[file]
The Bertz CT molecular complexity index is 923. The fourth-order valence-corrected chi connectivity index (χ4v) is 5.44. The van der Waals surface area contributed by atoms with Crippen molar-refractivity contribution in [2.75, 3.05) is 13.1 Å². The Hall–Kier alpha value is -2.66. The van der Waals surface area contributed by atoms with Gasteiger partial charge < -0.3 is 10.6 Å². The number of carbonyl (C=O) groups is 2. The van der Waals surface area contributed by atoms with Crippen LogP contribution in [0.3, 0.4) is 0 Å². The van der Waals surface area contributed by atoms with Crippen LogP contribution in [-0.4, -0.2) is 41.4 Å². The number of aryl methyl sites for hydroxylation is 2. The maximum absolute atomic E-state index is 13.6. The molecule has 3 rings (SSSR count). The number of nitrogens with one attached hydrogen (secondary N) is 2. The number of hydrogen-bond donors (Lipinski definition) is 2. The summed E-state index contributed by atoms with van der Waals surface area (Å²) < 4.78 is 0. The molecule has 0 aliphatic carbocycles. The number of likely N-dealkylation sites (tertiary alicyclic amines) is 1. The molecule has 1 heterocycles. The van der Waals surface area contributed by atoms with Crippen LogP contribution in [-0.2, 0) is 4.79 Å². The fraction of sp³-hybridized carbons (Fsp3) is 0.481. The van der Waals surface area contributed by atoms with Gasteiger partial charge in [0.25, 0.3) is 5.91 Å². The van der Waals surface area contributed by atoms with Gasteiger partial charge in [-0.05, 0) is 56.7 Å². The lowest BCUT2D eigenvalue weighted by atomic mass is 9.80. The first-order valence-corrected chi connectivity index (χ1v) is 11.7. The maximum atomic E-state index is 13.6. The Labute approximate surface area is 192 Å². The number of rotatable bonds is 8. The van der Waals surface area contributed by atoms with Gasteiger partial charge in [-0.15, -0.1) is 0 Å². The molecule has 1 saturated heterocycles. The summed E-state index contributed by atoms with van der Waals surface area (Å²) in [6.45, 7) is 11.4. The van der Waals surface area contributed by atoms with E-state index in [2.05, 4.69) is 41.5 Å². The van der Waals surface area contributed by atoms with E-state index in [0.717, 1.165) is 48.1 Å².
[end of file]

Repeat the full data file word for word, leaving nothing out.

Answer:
The Bertz CT molecular complexity index is 923. The fourth-order valence-corrected chi connectivity index (χ4v) is 5.44. The van der Waals surface area contributed by atoms with Crippen molar-refractivity contribution in [2.75, 3.05) is 13.1 Å². The Hall–Kier alpha value is -2.66. The van der Waals surface area contributed by atoms with Gasteiger partial charge < -0.3 is 10.6 Å². The number of carbonyl (C=O) groups is 2. The van der Waals surface area contributed by atoms with Crippen LogP contribution in [0.3, 0.4) is 0 Å². The van der Waals surface area contributed by atoms with Crippen LogP contribution in [-0.4, -0.2) is 41.4 Å². The number of aryl methyl sites for hydroxylation is 2. The maximum absolute atomic E-state index is 13.6. The molecule has 3 rings (SSSR count). The number of nitrogens with one attached hydrogen (secondary N) is 2. The number of hydrogen-bond donors (Lipinski definition) is 2. The summed E-state index contributed by atoms with van der Waals surface area (Å²) < 4.78 is 0. The molecule has 0 aliphatic carbocycles. The number of likely N-dealkylation sites (tertiary alicyclic amines) is 1. The molecule has 1 heterocycles. The van der Waals surface area contributed by atoms with Crippen LogP contribution in [-0.2, 0) is 4.79 Å². The fraction of sp³-hybridized carbons (Fsp3) is 0.481. The van der Waals surface area contributed by atoms with Gasteiger partial charge in [0.25, 0.3) is 5.91 Å². The van der Waals surface area contributed by atoms with Gasteiger partial charge in [-0.05, 0) is 56.7 Å². The lowest BCUT2D eigenvalue weighted by atomic mass is 9.80. The first-order valence-corrected chi connectivity index (χ1v) is 11.7. The maximum atomic E-state index is 13.6. The Labute approximate surface area is 192 Å². The number of rotatable bonds is 8. The van der Waals surface area contributed by atoms with Gasteiger partial charge in [-0.15, -0.1) is 0 Å². The molecule has 1 saturated heterocycles. The summed E-state index contributed by atoms with van der Waals surface area (Å²) in [6.45, 7) is 11.4. The van der Waals surface area contributed by atoms with E-state index in [2.05, 4.69) is 41.5 Å². The van der Waals surface area contributed by atoms with E-state index in [0.717, 1.165) is 48.1 Å².